Pelosi: New ObamaCare repeal bill is a ‘a very sad, deadly joke’

Pelosi: New ObamaCare repeal bill is a ‘a very sad, deadly joke’
© Greg Nash
House Minority Leader Nancy Pelosi (D-Calif.) teed off Wednesday on the House GOP’s latest effort to repeal and replace ObamaCare, saying the newly tweaked bill is no improvement on earlier versions that would erode insurance coverage and care for millions of Americans.
 
The additional $8 billion for high-risk pools, added Wednesday at the behest of Rep. Fred Upton (R-Mich.), falls far short of funding needed to protect the millions of patients who would lose access to coverage because they have pre-existing conditions, Pelosi said.
 
“What you would need is probably about $200 billion over 10 years. What they’ve done is $8 billion over five years. If you divide that by the number of people who have a pre-existing medical condition, you get about [$200 or $300] a year,” Pelosi said during a press conference outside her office in the Capitol.
 
“It’s a joke. It’s a very sad, deadly joke.”
 
Pelosi accused the Republicans of trying to jam a repeal-and-replace bill through Congress not for health-related reasons, but to set the stage for a tax reform proposal providing hundreds of billions of dollars in cuts for the rich.
 
ADVERTISEMENT
“They’re in a hurry … because they need this money to give a tax break to the wealthiest people in our country. This bill will have the biggest transfer of wealth in the history of our country — Robin Hood in reverse,” she said.
 
“That is the goal of their tax bill, but they need this money from your healthcare in order to do that.”
 
President Trump and GOP leaders are scrambling to find the Republican support to pass a repeal-and-replace bill through the House. Republicans have been promising to dismantle former President Barack ObamaBarack Hussein ObamaOvernight Cybersecurity: What we learned from Carter Page's House Intel testimony | House to mark up foreign intel reform law | FBI can't access Texas shooter's phone | Sessions to testify at hearing amid Russia scrutiny Russian social media is the modern-day Trojan horse Trump records robo-call for Gillespie: He'll help 'make America great again' MORE’s signature healthcare law since it was enacted in 2010, but Speaker Paul RyanPaul RyanGOP rep: Virginia defeat 'a referendum' on Trump administration After Texas shooting, lawmakers question whether military has systemic reporting problem Pence: Praying 'takes nothing away' from trying to figure out causes behind mass shooting MORE (R-Wis.), despite a 45-seat advantage, has failed twice this year to rally the GOP votes to move the proposal through the lower chamber. 
 
The foundering has been an embarrassing setback for the Republicans, one that’s stalled Trump’s ambitious legislative agenda and led the White House to intensify the pressure on GOP leaders to tweak the proposal in search of the balanced language that can attract the 216 votes, a simple majority, needed for passage. 
 
With the House scheduled to begin an 11-day break on Thursday, Republicans are in a full-court press to find the votes this week and tally a big legislative win before the year gets away from them.
 
The latest iteration of that effort emerged Wednesday morning, when Upton and Rep. Billy Long (R-Mo.) said they’d support the proposal with the additional $8 billion for high-risk pools over five years — a slight increase over the $130 billion over 10 years already in the GOP bill.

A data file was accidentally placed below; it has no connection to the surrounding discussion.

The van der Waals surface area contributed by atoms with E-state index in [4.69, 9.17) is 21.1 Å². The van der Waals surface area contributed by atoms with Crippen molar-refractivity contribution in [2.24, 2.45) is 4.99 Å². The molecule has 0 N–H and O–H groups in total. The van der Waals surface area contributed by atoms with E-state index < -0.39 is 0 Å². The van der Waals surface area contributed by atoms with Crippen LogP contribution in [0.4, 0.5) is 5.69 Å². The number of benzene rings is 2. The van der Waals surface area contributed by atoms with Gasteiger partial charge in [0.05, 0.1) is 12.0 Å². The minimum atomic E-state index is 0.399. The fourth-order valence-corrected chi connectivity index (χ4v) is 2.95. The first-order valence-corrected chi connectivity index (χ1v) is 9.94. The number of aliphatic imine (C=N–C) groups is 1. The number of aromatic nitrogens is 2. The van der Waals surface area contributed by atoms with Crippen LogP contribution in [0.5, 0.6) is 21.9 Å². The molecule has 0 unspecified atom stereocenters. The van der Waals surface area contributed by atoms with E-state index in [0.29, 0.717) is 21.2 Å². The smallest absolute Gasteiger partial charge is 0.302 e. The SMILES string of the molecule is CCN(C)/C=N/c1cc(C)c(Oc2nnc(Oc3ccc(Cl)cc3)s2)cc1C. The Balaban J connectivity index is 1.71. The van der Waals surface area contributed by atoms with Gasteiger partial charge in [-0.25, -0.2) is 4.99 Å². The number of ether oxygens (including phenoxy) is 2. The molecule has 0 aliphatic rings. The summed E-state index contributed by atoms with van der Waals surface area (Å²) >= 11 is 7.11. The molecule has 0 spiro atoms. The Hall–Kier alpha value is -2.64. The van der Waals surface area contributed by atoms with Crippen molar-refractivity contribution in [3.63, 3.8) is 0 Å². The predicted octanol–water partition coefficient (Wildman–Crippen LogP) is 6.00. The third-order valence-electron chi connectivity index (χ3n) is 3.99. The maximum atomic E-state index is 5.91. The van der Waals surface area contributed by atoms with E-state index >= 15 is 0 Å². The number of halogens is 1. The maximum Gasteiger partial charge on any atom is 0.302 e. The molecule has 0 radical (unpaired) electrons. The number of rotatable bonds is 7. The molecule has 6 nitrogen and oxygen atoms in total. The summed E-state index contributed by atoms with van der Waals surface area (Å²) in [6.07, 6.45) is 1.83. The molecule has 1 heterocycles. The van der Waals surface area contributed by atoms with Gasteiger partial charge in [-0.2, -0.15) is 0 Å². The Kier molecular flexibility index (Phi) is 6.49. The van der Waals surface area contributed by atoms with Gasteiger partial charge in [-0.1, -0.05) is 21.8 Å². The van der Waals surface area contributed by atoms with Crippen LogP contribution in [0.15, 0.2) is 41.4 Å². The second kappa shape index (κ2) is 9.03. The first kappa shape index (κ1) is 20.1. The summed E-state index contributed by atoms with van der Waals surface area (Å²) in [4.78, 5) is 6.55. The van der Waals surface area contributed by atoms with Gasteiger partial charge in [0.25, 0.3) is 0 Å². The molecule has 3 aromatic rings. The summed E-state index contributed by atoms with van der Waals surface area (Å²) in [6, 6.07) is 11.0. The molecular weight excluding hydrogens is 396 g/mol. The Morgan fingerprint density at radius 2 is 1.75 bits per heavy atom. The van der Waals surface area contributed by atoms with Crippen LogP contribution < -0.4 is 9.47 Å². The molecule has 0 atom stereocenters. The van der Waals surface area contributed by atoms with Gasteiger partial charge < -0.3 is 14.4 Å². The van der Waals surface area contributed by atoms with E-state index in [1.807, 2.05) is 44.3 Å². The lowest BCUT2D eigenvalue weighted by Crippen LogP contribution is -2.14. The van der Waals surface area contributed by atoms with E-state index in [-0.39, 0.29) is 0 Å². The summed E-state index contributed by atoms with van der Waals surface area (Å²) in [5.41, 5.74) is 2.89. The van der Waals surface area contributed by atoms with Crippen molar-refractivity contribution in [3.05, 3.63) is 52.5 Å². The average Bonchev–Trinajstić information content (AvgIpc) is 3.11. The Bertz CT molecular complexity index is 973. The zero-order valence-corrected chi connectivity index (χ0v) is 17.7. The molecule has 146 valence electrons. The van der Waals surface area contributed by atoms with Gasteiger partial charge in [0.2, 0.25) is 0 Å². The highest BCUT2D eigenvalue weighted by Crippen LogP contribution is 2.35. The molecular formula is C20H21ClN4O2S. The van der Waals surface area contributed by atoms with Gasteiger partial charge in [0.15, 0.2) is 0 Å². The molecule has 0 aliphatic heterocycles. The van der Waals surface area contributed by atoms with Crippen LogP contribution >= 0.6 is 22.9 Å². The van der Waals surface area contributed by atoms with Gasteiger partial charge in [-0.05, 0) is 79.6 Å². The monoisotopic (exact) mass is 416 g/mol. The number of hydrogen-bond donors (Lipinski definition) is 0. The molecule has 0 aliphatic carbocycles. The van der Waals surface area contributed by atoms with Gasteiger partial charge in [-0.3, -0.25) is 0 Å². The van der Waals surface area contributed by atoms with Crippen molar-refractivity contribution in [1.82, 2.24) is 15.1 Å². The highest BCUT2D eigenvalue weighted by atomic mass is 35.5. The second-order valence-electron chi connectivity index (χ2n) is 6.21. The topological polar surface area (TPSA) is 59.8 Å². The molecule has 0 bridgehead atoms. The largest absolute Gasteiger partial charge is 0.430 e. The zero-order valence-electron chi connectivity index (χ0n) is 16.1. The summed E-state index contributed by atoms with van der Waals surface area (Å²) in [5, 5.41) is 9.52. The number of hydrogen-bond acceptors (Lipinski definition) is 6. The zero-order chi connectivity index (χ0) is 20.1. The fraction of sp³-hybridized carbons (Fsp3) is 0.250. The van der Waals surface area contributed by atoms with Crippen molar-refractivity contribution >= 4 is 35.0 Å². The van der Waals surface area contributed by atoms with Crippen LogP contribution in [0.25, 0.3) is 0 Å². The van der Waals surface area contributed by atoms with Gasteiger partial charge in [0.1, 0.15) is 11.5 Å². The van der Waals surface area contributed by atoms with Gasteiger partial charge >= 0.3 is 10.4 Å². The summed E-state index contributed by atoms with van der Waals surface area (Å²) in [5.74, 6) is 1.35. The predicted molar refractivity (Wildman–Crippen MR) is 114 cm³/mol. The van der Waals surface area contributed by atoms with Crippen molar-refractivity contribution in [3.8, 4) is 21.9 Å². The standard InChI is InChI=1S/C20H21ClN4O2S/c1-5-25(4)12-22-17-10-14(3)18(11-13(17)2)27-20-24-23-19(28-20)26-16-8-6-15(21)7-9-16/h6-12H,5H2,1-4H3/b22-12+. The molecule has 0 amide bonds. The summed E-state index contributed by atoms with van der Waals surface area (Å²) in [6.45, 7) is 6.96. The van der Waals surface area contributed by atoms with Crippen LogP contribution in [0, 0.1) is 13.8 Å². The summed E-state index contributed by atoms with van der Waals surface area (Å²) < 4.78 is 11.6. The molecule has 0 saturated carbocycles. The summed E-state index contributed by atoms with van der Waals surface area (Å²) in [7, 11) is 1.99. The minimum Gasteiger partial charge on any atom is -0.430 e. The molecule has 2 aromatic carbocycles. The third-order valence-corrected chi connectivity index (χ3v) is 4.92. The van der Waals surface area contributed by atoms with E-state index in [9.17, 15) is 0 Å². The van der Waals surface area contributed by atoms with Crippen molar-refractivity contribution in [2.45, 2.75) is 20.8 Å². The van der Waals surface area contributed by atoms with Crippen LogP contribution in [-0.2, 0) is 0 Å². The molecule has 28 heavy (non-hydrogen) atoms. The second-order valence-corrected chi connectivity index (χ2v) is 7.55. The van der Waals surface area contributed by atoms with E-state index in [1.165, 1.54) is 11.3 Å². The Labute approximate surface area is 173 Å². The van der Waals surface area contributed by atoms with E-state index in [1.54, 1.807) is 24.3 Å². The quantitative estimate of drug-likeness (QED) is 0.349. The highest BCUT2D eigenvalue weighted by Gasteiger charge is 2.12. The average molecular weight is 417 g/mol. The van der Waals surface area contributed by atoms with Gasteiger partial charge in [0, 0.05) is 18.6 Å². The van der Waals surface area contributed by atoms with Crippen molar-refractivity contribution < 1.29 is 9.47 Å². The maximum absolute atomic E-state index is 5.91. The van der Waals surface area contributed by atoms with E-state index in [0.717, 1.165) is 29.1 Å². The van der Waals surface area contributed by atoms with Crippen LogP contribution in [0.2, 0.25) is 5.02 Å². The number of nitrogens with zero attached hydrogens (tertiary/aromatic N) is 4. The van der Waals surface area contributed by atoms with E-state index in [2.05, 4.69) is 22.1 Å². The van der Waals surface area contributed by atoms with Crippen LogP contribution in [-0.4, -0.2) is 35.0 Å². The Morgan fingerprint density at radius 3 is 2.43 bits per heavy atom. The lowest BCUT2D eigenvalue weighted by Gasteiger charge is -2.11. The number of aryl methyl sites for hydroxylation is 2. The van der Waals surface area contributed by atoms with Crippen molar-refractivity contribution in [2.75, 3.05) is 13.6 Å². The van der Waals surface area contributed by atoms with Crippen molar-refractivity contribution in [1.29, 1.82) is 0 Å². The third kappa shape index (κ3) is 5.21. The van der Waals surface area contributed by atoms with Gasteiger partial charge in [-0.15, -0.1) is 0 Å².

The pools are designed to protect patients who can no longer afford coverage in states granted waivers to eliminate certain ObamaCare protections, particularly a prohibition on charging more to those who are already sick or have pre-existing conditions.
 
Upton and Long had initially opposed the revised bill, citing concerns that those with pre-existing conditions would lose coverage. They announced their new position at the White House, after meeting with Trump.
 
“I think it is likely now to pass the House,” Upton said.
 
Pelosi on Wednesday accused Upton of merely pretending to oppose the initial GOP bill. The Michigan Republican, as former chairman of the Energy and Commerce Committee, had long championed the Republicans’ efforts to repeal ObamaCare in full without any protections for those with a history of health problems.
 
“With all due respect to the work of Mr. Upton, he’s always been a yes,” Pelosi said. “People will say, ‘I’m a no. OK, give me some fake reason why I should be a yes and I’ll make it look like the bill is better.’ 
 
“Mr. Upton’s always been a yes.”
 
Pelosi said she’s not heard from Ryan about the possibility of a vote this week. Every Democrat is expected to oppose the measure if it ever hits the floor.
 
Rep. John YarmuthJohn YarmuthTax reform sprint leaves little time for funding fight Democrats split over priorities for end-of-year battle House adopts Senate budget, takes step toward tax reform MORE (D-Ky.), ranking member of the House Budget Committee, warned that not only is the $8 billion add-on insufficient, but the entire risk-pool concept is flawed. Prior to ObamaCare, he said, 35 states had high-risk pools, but they covered only 226,000 people combined. 
 
“Most all the states had high caps on annual and lifetime limits. The premiums were 150-200 percent of what the standard rate was in those areas. So the experience, by and large, has been terrible,” he said.
 
Yarmuth also emphasized that Democrats aren’t willing to trust conservative state legislators, like those in his home state of Kentucky, to protect low-income and other vulnerable patients under an ObamaCare waiver system. 
 
“All of this … state flexibility depends on state governors and legislatures that are compassionate,” Yarmuth said. 
 
“I have a governor who … wants to dismantle the whole system. So I’m certainly … not going to trust him to be willing to take care of that.”